New Zealand's biggest health insurer has reported record growth, which it attributes to growing nervousness about access to publicly funded elective surgery.
Southern Cross membership grew by 17,356 in the year to June 30.
"We have been writing [policies for] an average of 1000 new members every month for the six months to December 2007 and now have 831,256 New Zealanders with Southern Cross policies," said chief executive Ian McPherson.
In 2002 it had 810,000 members.
Dr McPherson said the public health system did well in acute and primary health care, but it could not always meet elective-surgery expectations.
"As a result, increasing numbers of people are ensuring they have the option of turning to us if they need elective surgery or have an unexpected illness that needs treatment."
He said the rising demand for elective surgery in private hospitals mirrored the membership growth of Southern Cross.
The Health Funds Association, representing health insurers, said more than half of elective surgery in 2006/07 - 148,200 patients - was performed in private hospitals.
Executive director Roger Styles said this increase was related to the increasing proportion of private health insurance that was specifically for elective surgery. This had risen to 70 per cent of health insurance cover, up from 63 per cent eight years ago.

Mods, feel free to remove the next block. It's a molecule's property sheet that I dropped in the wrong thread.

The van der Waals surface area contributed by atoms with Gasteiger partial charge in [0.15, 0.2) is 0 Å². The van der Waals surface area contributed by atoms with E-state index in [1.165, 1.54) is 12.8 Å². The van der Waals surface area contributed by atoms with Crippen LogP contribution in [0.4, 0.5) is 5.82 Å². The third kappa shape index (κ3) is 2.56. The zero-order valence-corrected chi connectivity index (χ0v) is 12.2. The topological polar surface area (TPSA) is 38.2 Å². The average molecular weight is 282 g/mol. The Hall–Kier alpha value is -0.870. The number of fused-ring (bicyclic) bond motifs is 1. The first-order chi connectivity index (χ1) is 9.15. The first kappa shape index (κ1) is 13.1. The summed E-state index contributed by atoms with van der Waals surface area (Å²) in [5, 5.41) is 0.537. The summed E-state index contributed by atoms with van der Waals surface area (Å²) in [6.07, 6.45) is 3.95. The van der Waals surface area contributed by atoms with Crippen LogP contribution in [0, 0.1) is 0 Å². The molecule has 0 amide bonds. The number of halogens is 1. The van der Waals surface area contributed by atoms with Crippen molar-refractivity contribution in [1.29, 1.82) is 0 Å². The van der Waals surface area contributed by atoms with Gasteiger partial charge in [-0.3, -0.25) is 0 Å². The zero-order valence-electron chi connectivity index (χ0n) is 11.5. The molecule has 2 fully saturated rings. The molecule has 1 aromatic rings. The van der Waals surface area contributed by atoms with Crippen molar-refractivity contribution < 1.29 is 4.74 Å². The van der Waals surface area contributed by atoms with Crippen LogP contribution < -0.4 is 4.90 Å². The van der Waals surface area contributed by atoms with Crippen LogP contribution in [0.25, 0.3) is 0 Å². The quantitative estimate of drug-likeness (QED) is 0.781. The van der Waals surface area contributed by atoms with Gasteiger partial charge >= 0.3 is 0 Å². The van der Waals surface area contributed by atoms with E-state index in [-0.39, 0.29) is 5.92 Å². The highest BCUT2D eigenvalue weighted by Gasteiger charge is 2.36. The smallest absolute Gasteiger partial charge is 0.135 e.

He said the trends reported in the association's statistics helped to ease pressure on an increasingly overcrowded public health system.
"This is because our analysis indicates that over the next 20 years, the number of people needing elective surgery is likely to double to around 500,000 a year. This is largely due to the ageing of the population."
But a significant share of the elective surgery in private hospitals is paid for by district health boards.
Those funded by the Accident Compensation Corporation were a fifth of elective surgeries in private hospitals.
Some 2880 patients had publicly funded elective operations in a private hospital in 2006/07, the Government told Parliament last year, compared with 1178 in 2005/06.
The biggest increases were in eye treatment and orthopaedics.
Private Surgical Hospitals Association president Michael Woodhouse said thousands of privately funded patients were not included in the association's figures.
This was because they were treated at clinics which were not members of his organisation.